Bill Belew has raised 2 bi-cultural kids, now 34 and 30. And he and his wife are now parenting a 3rd, Mia, who is 8.
I’m not getting this unless the counters start from the Chinese new year and go seven months because the seventh month and seventh day on most calendars is July 7th…not August 7th.
But, experts in China want to make the seventh day of the seventh month (Qixi) or Double Seventh Night China’s version of St. Valentine’s Day.
Read – they want another festival, holiday to make money
Qixi (Tanabata in Japan – celebrated on 7/7) was celebrated in China during the Han Dynasty (206-220AD).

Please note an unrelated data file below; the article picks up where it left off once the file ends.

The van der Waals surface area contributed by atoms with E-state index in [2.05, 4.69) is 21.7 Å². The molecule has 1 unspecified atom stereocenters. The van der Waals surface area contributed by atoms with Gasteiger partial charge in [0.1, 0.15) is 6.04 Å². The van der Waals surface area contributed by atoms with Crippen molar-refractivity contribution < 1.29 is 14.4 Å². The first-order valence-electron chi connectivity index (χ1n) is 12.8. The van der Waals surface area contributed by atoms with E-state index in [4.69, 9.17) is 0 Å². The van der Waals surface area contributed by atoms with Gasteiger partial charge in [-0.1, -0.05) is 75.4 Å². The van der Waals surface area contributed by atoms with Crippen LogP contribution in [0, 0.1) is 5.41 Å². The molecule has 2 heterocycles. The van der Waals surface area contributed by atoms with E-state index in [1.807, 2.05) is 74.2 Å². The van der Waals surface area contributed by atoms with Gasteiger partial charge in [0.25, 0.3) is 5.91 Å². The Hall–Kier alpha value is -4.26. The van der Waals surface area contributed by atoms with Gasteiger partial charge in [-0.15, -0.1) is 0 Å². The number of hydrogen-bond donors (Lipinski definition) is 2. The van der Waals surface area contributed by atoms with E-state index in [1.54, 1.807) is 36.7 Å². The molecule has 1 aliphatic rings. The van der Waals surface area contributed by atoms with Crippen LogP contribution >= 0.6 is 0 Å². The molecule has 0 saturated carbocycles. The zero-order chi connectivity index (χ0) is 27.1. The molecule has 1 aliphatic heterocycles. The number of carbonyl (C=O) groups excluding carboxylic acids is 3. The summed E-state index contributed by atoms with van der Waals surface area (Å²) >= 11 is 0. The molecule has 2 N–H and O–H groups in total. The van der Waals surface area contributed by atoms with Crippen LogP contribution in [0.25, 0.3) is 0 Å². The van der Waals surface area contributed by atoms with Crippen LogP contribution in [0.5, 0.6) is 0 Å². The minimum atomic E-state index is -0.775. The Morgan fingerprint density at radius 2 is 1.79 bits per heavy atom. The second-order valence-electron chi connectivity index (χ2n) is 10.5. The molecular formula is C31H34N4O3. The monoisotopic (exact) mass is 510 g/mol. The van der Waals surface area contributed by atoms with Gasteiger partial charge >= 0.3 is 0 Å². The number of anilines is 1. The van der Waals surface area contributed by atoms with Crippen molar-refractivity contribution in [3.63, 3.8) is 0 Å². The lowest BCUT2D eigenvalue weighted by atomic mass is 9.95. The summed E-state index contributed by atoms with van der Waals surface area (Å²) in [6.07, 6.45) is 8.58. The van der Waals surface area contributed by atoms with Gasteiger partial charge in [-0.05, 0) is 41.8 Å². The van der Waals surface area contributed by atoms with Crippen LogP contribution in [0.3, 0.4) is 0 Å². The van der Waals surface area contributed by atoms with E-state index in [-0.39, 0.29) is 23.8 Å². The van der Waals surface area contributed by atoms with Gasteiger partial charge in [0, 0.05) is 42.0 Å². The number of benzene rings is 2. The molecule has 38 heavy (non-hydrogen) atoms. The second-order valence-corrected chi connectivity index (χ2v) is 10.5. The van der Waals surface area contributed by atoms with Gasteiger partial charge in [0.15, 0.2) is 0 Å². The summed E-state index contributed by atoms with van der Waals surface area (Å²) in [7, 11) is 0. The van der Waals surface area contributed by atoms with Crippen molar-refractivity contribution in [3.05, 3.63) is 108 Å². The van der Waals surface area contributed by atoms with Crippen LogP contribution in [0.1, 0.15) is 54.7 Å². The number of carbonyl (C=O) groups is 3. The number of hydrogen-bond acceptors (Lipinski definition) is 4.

A cowherd, Niulang, fell in love with a weaving maid, Zhinv. But, the heavenly emperor forbade them to meet and separated them by a great heavenly river – the Milky Way.
Every year, on the seventh night of the seventh month the two lovers are permitted to walk across a bridge spanned by magpies for a reunion IF the weather is clear. On cloudy nights…wait till next year.
During the Tang Dynasty, royal family members held banquets, and young people burned incense in gardens (how romantic!) in the worship of the two lovers, and hoping to find true love themselves.
Modern day Chinese young people prefer St. Valentine’s Day more than Qixi.
Businessmen and women want both.
Next year’s Qixi falls the day before the opening ceremony of the Beijing 2008 Summer Olympic Games.